Today leaves 59 days in the Texas 87th legislative session. Both chambers were bustling as an increasing number of bills made their ways out of committees and to the floor for final readings and votes. The House adjourned Thursday, April 1, and will reconvene Tuesday, April 6. The Senate adjourned Wednesday, March 31, and will reconvene Tuesday, April 6 in observance of the holiday weekend. The Senate adjourned after passing SB 7, the big election reform bill, along party lines just after 2 AM in the morning. Certainly, with all House bills and House Joint Resolutions referred to committees, the coming weeks will leave the House and Senate in a rush for the finish line.
Powering Through the Power Crisis
On Wednesday, the Texas House passed six electricity reform bills. They were HB 10, HB 11, HB 12, HB 13, HB 16, and HB 17. Together, these bills relate to the governance of the Public Utility Commission of Texas, the Office of Public Utility Counsel, and an independent organization certified to manage a power region; to the preparedness for extreme weather emergencies of facilities that provide electricity service; to a study on a statewide disaster alert system; to the establishment of the Texas Energy Disaster Reliability Council; to the sale of wholesale indexed products by retail electric providers; and to a restriction on the regulation of utility services and infrastructure based on the energy source to be used or delivered. Both the House and Senate have moved forward on measures requiring the weatherization of power generators and infrastructure for extreme weather conditions, and the Senate passed bill 2154 to expand the board of the Public Utility Commission. The Senate delivered to the House SB 3, a comprehensive measure for preparing for, preventing, and responding to weather emergencies and power outages. As warmer weather sweeps across the state, the Electric Reliability Council of Texas anticipates no issue meeting summer demand. Stay cool!
Update on the Census
Updates on the Census are highly anticipated after delays from the Covid-19 pandemic. Currently, census data is expected mid-to-late August. At that point, redistricting can begin, likely in a September Special Session. However, because of such a delay, there is legislation filed to push back the Texas 2022 primaries a few months – to no later than July 1, 2022. HB 1848 says that by written agreement, Governor Abbott, Lieutenant Governor Patrick, and Speaker Phelan may postpone the general primary election if a redistricting plan is not in effect on or before September 1, 2021.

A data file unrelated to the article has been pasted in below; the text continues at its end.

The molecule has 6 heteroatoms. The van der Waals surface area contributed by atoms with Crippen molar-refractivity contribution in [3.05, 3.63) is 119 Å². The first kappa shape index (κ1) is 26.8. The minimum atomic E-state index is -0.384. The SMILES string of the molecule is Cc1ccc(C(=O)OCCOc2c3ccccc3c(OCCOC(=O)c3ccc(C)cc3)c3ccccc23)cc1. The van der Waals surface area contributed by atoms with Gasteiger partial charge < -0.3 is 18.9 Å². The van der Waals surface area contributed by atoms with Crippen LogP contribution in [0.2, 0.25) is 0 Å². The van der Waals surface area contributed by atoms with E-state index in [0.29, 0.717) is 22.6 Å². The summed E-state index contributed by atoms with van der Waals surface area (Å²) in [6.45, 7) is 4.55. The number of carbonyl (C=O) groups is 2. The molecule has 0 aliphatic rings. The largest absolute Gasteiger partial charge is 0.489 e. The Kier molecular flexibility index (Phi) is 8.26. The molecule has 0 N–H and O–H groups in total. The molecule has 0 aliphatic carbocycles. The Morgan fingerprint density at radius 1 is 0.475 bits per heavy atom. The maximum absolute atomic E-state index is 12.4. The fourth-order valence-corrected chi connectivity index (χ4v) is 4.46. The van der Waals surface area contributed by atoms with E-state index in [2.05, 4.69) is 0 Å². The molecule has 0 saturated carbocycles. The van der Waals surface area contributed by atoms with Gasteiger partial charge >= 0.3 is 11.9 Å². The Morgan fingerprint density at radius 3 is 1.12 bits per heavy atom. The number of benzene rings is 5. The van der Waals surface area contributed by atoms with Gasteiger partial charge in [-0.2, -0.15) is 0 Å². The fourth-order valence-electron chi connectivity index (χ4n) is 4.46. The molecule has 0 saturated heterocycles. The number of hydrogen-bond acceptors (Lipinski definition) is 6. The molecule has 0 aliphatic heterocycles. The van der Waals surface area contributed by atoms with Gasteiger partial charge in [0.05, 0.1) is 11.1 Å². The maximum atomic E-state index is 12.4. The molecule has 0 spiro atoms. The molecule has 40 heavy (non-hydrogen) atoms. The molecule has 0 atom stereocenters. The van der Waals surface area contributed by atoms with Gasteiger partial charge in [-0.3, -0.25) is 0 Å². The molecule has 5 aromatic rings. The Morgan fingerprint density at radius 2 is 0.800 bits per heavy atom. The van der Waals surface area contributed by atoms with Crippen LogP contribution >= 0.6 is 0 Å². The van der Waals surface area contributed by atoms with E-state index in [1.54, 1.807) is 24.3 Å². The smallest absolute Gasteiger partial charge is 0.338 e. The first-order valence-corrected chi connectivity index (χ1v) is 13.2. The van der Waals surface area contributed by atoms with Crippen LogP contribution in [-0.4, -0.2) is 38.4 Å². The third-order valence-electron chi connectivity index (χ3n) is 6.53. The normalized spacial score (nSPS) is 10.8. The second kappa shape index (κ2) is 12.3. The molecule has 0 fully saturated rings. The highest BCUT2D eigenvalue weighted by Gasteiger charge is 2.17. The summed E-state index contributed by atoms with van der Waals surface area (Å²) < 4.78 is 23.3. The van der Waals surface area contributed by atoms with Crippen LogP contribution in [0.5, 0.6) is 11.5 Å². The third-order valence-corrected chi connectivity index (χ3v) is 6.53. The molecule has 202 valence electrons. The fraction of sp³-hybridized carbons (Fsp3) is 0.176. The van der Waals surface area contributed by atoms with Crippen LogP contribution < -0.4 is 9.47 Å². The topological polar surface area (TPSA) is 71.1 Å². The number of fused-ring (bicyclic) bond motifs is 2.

Big Budget News
Senate Bill 1 – The State Budget Bill – was voted favorably from the Senate Finance Committee as substituted on Tuesday. It’s important to note that the budget bill on the Senate side is rarely amended, if ever, on the floor. It was placed on the Senate Intent Calendar on Wednesday and will likely be heard Tuesday, April 6. The bill reflects $250.7 billion in all funds, which includes a 2.6% increase in General Revenue. The House has also published its decision documents on all articles of the budget, which is linked for you below. The General Appropriations Bill, HB 1, remains in committee. It’s the Senate Bill that gets to go first this year.
Covid-19 in Texas
The Covid-19 vaccination effort continues to deliver relief across the state. Just last weekend, the vaccine site at the Circuit of the Americas delivered 11,000 doses. The site is supported by volunteers who help keep operating costs low. Texas will receive more than 1 million doses next week, and 1 in 6 Texans over the age of 16 are fully vaccinated. Nearly 2 in 3 Texas seniors are also vaccinated. Pfizer is shipping its doses ahead of schedule, and Moderna may soon earn approval to deliver vials with up to 15 doses, instead of the current 10 doses. An estimated 2.6 million Texans have recovered from the virus over the course of the pandemic. On Monday, the House Administration Committee upheld the chamber’s mask requirement and other standards adopted in January. Testimony by two medical experts was considered before the decision was confirmed, and the Covid-19 safety procedures will remain in place for the security of the lawmakers and members of the public at the Texas Capitol.
Helpful Resources and Countdown
There are eight weeks left in the regular session. Preferably, a House bill should be voted out of committee by Monday, April 19, to ensure ample time for passage. Realistically, a bill should be out of committee by Thursday, April 29, to make it to the floor on time. However, a bill could be voted out of committee as late as Friday, May 7, and still be reported to the Calendars Committee in time to be scheduled for a vote on the general calendar. April 15 marks the first day that a senator may place up to five bills or resolutions on the Senate Notice of Intent Calendar. This means long days on the floor and late nights in Committee hearings for the next several weeks.
This website provides a comprehensive overview of important dates and deadlines this session.
To view the House budget decision documents, click here.
To view the complete committee substitute for Senate Bill 1, click here.
For House and Senate calendars (these can change daily), refer to the link here.
For a complete schedule on upcoming House committee hearings, click here.
For a complete schedule on upcoming Senate committee hearings, click here.
For more information on bills filed and legislative details visit TLO.
Until next week,
Lara Laneri Keel
President, LLK, LLC.